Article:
Is Wn compatible with the NLTK's module?

The API is intentionally similar, but not exactly the same (for instance see the next question), and there are differences in the ways that results are retrieved, particularly for non-English wordnets. See Migrating from the NLTK for more information. Also see Where is the Princeton WordNet data?.

Where are the Lemma objects? What are Word and Sense objects?

Unlike the original WNDB data format of the original WordNet, the WN-LMF XML format grants words (called lexical entries in WN-LMF and a Word object in Wn) and word senses (Sense in Wn) explicit, first-class status alongside synsets. While senses are essentially links between words and synsets, they may contain metadata and be the source or target of sense relations, so in some ways they are more like nodes than edges when the wordnet is viewed as a graph. The NLTK's module, using the WNDB format, combines the information of a word and a sense into a single object called a Lemmas. Wn also has an unrelated concept called a lemma(), but it is merely the canonical form of a word.

Where is the Princeton WordNet data?

The original English wordnet, named simply WordNet but often referred to as the Princeton WordNet to better distinguish it from other projects, is specifically the data distributed by Princeton in the WNDB format. The Open Multilingual Wordnet (OMW) packages an export of the WordNet data as the OMW English Wordnet based on WordNet 3.0 which is used by Wn (with the lexicon ID omw-en). It also has a similar export for WordNet 3.1 data (omw-en31). Both of these are highly compatible with the original data and can be used as drop-in replacements.

Prior to Wn version 0.9 (and, correspondingly, prior to the OMW data version 1.4), the pwn:3.0 and pwn:3.1 English wordnets distributed by OMW were incorrectly called the Princeton WordNet (for WordNet 3.0 and 3.1, respectively). From Wn version 0.9 (and from version 1.4 of the OMW data), these are called the OMW English Wordnet based on WordNet 3.0/3.1 (omw-en:1.4 and omw-en31:1.4, respectively). These lexicons are intentionally compatible with the original WordNet data, and the 1.4 versions are even more compatible than the previous pwn:3.0 and pwn:3.1 lexicons, so it is strongly recommended to use them over the previous versions.

Why don't all wordnets share the same synsets?

The Open Multilingual Wordnet (OMW) contains wordnets for many languages created using the expand methodology [VOSSEN1998], where non-English wordnets provide words on top of the English wordnet's synset structure. This allows new wordnets to be built in much less time than starting from scratch, but with a few drawbacks, such as that words cannot be added if they do not have a synset in the English wordnet, and that it is difficult to version the wordnets independently (e.g., for reproducibility of experiments involving wordnet data) as all are interconnected. Wn, therefore, creates new synsets for each wordnet added to its database, and synsets then specify which resource they belong to. Queries can specify which resources may be examined. Also see Interlingual Queries.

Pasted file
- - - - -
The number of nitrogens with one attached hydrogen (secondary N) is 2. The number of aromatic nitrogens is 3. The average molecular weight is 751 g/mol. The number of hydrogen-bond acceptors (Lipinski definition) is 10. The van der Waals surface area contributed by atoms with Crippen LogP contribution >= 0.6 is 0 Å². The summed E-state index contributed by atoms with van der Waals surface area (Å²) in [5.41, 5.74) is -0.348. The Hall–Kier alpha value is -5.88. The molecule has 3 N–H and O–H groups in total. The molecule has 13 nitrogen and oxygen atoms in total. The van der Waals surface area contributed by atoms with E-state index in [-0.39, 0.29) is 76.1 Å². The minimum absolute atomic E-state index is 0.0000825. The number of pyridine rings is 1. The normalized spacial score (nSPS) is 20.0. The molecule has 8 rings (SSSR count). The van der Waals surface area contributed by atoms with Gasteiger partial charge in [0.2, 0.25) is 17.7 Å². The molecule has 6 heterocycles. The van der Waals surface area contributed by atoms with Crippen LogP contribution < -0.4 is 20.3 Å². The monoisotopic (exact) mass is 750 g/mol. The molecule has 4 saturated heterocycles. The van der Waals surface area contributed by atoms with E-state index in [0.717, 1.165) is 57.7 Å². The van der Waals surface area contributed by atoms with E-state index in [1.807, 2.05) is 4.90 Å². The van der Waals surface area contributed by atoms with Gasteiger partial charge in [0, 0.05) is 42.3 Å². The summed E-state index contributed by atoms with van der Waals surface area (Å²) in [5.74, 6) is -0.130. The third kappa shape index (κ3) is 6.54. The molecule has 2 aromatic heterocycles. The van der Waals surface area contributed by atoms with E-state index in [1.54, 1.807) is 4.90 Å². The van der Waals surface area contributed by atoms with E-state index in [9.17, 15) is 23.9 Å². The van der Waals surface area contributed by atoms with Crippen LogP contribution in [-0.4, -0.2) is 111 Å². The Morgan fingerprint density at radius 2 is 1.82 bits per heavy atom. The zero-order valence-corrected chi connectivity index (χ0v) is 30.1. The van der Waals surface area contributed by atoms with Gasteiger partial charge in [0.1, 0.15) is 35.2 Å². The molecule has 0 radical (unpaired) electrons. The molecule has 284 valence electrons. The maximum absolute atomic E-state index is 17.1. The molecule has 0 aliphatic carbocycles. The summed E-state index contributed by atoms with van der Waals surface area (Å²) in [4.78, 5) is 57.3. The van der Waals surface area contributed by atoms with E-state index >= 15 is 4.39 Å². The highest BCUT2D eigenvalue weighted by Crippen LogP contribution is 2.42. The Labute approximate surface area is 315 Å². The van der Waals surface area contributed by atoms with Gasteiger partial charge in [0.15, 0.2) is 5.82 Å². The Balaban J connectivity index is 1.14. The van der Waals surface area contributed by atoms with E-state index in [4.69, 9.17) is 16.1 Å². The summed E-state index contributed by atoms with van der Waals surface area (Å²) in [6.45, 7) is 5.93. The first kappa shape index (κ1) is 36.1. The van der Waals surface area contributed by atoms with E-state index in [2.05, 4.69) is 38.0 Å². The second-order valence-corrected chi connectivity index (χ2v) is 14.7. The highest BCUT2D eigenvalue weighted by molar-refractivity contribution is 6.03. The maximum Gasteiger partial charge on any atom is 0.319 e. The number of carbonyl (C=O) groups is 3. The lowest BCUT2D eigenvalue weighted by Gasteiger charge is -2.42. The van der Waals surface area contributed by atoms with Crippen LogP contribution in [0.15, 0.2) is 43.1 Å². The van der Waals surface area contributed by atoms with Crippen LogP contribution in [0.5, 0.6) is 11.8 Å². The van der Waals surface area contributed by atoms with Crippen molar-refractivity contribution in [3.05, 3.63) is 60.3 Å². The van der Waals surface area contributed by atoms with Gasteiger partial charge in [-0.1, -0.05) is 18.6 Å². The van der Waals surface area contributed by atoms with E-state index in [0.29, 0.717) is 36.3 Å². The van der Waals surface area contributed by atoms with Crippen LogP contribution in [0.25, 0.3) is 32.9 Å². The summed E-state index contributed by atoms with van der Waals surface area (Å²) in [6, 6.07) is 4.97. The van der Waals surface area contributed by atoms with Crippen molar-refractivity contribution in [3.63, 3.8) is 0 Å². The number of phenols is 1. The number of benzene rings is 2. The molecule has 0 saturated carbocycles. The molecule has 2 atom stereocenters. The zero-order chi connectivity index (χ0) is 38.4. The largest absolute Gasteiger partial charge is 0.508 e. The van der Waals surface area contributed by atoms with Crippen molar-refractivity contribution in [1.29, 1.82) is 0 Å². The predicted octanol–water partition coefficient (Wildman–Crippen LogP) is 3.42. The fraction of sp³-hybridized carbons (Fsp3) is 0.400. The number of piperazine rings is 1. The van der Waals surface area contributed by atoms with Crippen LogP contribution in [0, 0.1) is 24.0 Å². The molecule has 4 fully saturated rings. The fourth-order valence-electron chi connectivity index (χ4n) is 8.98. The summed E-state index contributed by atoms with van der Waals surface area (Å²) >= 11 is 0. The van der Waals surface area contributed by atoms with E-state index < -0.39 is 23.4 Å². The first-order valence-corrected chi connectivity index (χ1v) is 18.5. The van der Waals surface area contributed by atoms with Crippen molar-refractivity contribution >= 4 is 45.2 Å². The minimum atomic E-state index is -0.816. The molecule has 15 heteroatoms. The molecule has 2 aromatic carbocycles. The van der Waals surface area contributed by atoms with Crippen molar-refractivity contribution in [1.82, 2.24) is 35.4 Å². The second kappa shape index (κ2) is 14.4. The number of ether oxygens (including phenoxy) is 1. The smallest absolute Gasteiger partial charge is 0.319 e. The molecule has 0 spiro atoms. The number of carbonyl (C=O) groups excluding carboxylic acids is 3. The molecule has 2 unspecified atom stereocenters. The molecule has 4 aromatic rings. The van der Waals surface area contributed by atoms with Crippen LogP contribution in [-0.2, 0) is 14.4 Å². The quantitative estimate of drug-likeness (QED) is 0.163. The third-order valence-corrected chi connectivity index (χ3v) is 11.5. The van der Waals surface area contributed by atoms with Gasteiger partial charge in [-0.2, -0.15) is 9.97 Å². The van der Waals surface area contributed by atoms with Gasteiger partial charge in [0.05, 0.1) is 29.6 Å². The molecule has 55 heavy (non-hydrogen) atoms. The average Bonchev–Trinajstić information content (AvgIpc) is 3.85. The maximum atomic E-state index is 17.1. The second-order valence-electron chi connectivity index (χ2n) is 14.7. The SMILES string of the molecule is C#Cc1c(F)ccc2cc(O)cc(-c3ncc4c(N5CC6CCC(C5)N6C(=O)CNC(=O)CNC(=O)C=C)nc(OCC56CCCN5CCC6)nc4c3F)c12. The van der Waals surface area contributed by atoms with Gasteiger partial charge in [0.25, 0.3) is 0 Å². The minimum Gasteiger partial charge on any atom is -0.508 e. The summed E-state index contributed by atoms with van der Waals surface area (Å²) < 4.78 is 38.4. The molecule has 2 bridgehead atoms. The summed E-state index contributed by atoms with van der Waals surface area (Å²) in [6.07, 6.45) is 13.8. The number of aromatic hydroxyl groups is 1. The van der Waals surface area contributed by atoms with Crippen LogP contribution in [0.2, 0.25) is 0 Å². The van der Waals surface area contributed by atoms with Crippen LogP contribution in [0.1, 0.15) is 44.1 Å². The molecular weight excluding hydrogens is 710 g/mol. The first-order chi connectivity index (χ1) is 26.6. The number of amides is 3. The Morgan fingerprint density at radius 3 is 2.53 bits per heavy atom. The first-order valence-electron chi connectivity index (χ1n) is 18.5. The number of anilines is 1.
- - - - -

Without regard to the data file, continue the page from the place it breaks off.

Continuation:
Why does Wn's database get so big?

The OMW English Wordnet based on WordNet 3.0 takes about 114 MiB of disk space in Wn's database, which is only about 8 MiB more than it takes as a WN-LMF XML file. The NLTK, however, uses the obsolete WNDB format which is more compact, requiring only 35 MiB of disk space. The difference with the Open Multilingual Wordnet 1.4 is more striking: it takes about 659 MiB of disk space in the database, but only 49 MiB in the NLTK. Part of the difference here is that the OMW files in the NLTK are simple tab-separated-value files listing only the words added to each synset for each language. In addition, Wn creates new synsets for each wordnet added (see the previous question). One more reason is that Wn creates various indexes in the database for efficient lookup.


Piek Vossen. 1998. Introduction to EuroWordNet. Computers and the Humanities, 32(2): 73–89.